Bottlenose dolphins are some of the most wonderful creatures in the sea.
People see them as cute, friendly, and talented animals. Their charisma is sure to leave anyone in awe. Having been around these dolphins, Sunshine Scenic Tours knows interesting things about them.
Aside from their majestic jumps and tricks, these swimmers’ intelligence catches the attention of many — kids and adults alike. Join us as we dive deeper into the lives of our favorite sea performers here!
Through the Looking Glass: An Overview
Tursiops truncatus or bottlenose dolphins are the most popular dolphins for the majority of the population. They have the natural charm and ability to adapt and coexist with humans. These dolphins live in almost any body of water — gulfs, harbors, bays, estuaries, and tropical waters. They also dominate shows, movies, and television appearances.
These water wonders are classified within the Delphinidae family. Because they live near the shores and they have an innate curiosity about humankind, they’re the most-studied members of their family. However, this puts them at a greater risk for human-related injuries and deaths.
The bottlenose is commonly seen from small boats or off the shore. They are unmistakable as they are the largest among beaked dolphins. The colors of their sides and back are dark gray, which fades into a pinkish-white in their belly. Bottlenose is vulnerable to various threats and stressors, such as:
- Habitat Alteration (e.g., oil spills, recreational fishing, vessel strikes, and freshwater incursions)
Although they’re not part of the threatened or endangered species in the United States, they are under the protection of the Marine Mammal Protection Act.
Intelligence and Echolocation
In their habitat, the bottlenose can reach a speed of over 18 miles in an hour. To breathe, they surface two to three times every minute. They travel in groups and communicate in their own unique way. They have different squeaks and whistles to send messages to their family. When any member of the pod gets injured, the dolphins come together to help the injured member reach the surface.
Such situations show how intelligent they are. Apart from that, dolphins track their prey through echolocation. Dolphins make around 1,000 clicking noises every second, which travel underwater. When the sounds hit objects, the sounds travel back to the dolphins’ senders. This will reveal the location, shape, and size of their prey.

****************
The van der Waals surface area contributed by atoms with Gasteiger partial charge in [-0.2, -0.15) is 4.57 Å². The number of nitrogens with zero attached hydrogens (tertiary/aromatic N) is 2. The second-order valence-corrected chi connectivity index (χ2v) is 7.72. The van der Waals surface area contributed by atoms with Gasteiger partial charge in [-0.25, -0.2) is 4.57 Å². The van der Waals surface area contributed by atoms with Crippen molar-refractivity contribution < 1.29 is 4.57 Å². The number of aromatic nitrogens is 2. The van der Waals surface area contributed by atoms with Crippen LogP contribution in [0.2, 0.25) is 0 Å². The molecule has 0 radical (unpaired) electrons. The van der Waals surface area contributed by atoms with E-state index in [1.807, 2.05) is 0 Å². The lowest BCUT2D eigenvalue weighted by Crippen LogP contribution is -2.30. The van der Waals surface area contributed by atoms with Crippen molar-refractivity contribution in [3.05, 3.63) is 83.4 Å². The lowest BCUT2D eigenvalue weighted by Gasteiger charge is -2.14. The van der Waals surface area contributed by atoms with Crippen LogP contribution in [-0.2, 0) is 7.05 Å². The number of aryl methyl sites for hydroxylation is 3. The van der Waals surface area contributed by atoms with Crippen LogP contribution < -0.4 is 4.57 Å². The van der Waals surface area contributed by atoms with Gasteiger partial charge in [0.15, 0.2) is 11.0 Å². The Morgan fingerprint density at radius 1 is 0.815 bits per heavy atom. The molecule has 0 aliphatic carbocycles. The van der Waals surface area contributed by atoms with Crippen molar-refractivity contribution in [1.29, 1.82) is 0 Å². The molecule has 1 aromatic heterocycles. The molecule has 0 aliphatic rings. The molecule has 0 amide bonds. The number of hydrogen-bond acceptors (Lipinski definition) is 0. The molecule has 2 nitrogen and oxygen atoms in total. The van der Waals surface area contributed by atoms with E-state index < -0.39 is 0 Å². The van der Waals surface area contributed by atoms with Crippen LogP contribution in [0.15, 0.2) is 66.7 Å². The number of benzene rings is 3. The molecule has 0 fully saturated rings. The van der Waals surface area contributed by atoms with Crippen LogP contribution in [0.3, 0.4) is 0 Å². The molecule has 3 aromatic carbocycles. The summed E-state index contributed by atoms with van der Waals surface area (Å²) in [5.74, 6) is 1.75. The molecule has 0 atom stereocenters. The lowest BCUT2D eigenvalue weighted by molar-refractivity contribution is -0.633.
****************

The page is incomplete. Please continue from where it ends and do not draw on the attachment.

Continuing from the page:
The behavior of bottlenose dolphins is interesting. They’re known for traveling in groups, but they can also travel alone. They just meet and reform later. Dolphins often travel in a consistent direction with a persistent movement. The behavior of bottlenose dolphins when resting involves methodical breathing, slow movement, and tight group formations.
The groups are usually separated according to sex and age. Their pods are composed of two to twenty-five dolphins. The behavior of bottlenose dolphins includes the acknowledgement of hierarchy among their group. Their rank in the group may be determined by their feeding order, positioning, or formation in the subgroup. Their behavior also includes gentle body contact, playing, and breeding.
“What do bottlenose dolphins eat?” you might be wondering. As they are flexible creatures, they thrive in various environments. They feed on crabs, shrimp, squids, and fish. They either hunt for food alone or in groups.
They have different techniques for feeding, including the following:
- Trapping schools of fish against sea walls or sand bars
- Herding fish into groups, then charging one by one to feed
Dolphins don’t chew their food. They use their mouth to grip the fish. They swallow the fish whole — head first — to avoid getting the spines caught in their throats.
Lifespan and Reproduction
Now that you know the answer to “what do bottlenose dolphins eat?” we’ll move on to “how long do bottlenose dolphins live?” Their lifespan is usually around 40 years. More often than not, female dolphins outlive males — living up to 60 years or more. Female dolphins also reach sexual maturity earlier than males.
They usually start to reproduce between 5 to 15 years old. The age varies depending on their population. The females carry for 12 months, and on average, give birth every 3 to 6 years. Once they’re born, they nurse for around 20 months and stay with their mothers for 3 to 6 years.
“Where do bottlenose dolphins live?” you might be thinking. They’re usually found in temperate and tropical waters across the world. As previously mentioned, they inhabit nearshore coastal waters, bays, harbors, deeper waters over the continental shelf, and in the open ocean.
See Dolphins Up Close at Sunshine Scenic Tours
There’s no need to go far if you want to see bottlenose dolphins up close.
Sunshine Scenic Tours provides a memorable sunset dolphin cruise in St. Pete Beach, FL. Learn more about these social animals, capture photos, and have the time of your life on our cruise. Book a spot for you and your loved ones today!